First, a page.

Arizona Gov. Doug Ducey on Monday filled two new seats on the state Supreme Court with a state appellate court judge and Arizona's solicitor general, both Republicans like Ducey.
Ducey signed legislation in May to add two justices to the current five-member state high court, legislation championed by Republicans but decried by Democrats as an effort by the governor to pack the court with his nominees.
Monday's choices include Andrew Gould, 53, who has been on the Arizona Court of Appeals since 2012 and previously spent more than a decade as a judge of the Yuma County Superior Court. He was a prosecutor in Yuma and Maricopa counties and in Indiana from 1994-2001.
The other new justice is John Lopez IV, 48, who has been Arizona's solicitor general since January 2015 and was previously a federal prosecutor and in private practice. As solicitor general under Attorney General Mark Brnovich, he handled county and state criminal appeals, defended constitutional challenges to state statutes and issues legal opinions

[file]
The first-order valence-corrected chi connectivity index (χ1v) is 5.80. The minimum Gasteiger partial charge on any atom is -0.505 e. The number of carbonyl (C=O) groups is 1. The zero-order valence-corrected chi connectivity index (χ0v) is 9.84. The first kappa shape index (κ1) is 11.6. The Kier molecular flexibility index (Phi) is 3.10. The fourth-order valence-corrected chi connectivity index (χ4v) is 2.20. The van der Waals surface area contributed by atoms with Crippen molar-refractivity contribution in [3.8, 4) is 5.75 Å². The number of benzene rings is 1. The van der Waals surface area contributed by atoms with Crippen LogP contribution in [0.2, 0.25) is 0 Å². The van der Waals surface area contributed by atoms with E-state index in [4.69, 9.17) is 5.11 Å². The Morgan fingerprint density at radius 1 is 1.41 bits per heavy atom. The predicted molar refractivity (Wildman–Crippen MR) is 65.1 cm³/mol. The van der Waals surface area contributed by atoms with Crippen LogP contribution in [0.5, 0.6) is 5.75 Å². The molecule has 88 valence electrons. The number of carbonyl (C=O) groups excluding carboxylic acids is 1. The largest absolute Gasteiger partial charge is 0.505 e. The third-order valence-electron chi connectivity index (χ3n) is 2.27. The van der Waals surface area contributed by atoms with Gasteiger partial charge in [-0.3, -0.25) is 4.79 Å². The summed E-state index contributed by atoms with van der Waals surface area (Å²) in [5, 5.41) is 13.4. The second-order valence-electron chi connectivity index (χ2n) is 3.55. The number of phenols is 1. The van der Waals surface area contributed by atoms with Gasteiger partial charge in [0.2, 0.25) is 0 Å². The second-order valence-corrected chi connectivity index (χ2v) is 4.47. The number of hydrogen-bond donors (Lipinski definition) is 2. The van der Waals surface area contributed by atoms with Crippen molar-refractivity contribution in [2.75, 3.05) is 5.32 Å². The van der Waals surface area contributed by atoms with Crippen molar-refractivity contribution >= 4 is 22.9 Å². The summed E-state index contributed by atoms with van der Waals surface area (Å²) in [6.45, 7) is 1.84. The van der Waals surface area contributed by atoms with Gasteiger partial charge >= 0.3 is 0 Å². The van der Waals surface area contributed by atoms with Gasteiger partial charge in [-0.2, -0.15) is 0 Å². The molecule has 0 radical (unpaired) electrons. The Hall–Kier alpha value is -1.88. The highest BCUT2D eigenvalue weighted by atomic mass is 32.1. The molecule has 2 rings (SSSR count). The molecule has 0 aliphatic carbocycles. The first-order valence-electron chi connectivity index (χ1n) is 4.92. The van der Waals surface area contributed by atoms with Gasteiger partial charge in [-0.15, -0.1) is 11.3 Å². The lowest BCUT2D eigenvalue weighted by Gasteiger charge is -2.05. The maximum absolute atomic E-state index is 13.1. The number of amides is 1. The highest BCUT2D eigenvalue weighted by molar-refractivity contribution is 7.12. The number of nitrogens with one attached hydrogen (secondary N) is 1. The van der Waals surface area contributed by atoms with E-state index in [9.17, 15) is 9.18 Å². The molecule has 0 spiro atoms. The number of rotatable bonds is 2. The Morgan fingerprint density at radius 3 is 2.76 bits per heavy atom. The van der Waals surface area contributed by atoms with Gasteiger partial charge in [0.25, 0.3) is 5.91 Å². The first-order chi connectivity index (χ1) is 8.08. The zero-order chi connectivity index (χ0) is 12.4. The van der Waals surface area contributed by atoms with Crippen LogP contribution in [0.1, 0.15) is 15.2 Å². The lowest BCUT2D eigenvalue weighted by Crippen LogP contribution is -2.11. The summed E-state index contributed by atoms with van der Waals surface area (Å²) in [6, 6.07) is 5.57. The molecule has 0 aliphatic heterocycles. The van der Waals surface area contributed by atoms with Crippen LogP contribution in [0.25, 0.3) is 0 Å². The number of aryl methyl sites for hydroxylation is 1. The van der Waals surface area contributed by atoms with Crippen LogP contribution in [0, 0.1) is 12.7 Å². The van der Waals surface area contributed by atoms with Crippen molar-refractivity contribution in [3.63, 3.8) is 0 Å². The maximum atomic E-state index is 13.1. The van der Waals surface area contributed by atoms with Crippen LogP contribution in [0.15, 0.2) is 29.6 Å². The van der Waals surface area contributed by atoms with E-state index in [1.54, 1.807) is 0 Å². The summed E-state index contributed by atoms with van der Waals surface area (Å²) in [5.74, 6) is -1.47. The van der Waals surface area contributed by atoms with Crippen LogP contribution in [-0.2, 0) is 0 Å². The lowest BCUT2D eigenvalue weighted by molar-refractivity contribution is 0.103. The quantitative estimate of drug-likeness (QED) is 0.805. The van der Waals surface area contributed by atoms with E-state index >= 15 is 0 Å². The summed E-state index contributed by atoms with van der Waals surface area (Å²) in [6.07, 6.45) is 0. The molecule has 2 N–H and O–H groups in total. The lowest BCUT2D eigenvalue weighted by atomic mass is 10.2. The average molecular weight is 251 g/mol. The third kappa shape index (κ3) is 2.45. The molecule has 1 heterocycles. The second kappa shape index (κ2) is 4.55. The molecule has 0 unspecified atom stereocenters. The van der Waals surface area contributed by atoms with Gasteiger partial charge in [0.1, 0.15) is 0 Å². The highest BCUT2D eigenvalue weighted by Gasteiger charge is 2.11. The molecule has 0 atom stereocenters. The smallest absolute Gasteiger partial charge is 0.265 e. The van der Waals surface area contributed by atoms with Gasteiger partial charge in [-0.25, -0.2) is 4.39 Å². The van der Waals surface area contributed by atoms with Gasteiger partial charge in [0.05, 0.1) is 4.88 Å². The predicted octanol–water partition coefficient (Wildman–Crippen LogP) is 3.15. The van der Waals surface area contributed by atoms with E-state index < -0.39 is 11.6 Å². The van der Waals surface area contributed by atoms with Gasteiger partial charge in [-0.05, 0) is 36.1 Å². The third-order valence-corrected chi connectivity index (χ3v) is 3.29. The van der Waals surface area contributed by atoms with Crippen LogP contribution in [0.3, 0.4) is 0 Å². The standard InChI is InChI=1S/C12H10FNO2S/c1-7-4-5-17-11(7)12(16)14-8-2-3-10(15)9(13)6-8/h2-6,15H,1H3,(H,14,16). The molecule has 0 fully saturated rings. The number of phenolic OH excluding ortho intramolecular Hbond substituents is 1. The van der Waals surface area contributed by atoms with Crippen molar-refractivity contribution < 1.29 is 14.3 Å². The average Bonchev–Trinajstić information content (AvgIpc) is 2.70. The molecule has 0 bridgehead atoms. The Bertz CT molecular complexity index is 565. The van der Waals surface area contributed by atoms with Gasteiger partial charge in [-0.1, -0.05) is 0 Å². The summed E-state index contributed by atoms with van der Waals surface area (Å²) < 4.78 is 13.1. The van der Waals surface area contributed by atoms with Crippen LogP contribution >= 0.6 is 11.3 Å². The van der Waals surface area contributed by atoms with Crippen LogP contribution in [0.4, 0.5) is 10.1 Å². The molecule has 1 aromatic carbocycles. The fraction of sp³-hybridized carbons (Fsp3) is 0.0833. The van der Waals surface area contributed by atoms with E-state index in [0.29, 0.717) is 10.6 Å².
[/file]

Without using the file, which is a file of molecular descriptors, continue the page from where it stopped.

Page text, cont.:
The governor in January appointed Clint Bolick, a longtime attorney for the conservative-leaning Goldwater Institute and an independent, to fill an Arizona Supreme Court vacancy resulting from a retirement.
Ducey passed over two Republicans, two independents and a Democrat to choose Lopez and Gould.
Gould "has a strong record as a public servant, private practitioner, trial court judge, and appellate court judge," Ducey said in a statement. "These experiences make him exceptionally qualified for this position."
In addition to his work as a federal prosecutor, Lopez served for six months advising Iraq on the prosecution of former President Saddam Hussein and other top Iraqi officials for war crimes. Hussein was found guilty and executed in 2006.
"John's extensive legal experience and commitment to justice will make him a valuable asset on the State's highest court," Ducey said.
Brnovich also praised Lopez, who he worked with when both were at the U.S. Justice Department.
"I have no doubt John Lopez will be a brilliant justice on our state Supreme Court," Brnovich said in a statement. "He is a leader who holds the rule of law and state and federal Constitutions in the greatest regard."
Expanding the court will cost about $1 million a year for the new justices' compensation and their staffs.
The current five justices opposed the plan and had urged Ducey to veto it.
Chief Justice Scott Bales said the court's caseload doesn't merit expansion, especially when the Legislature has underfunded other court priorities.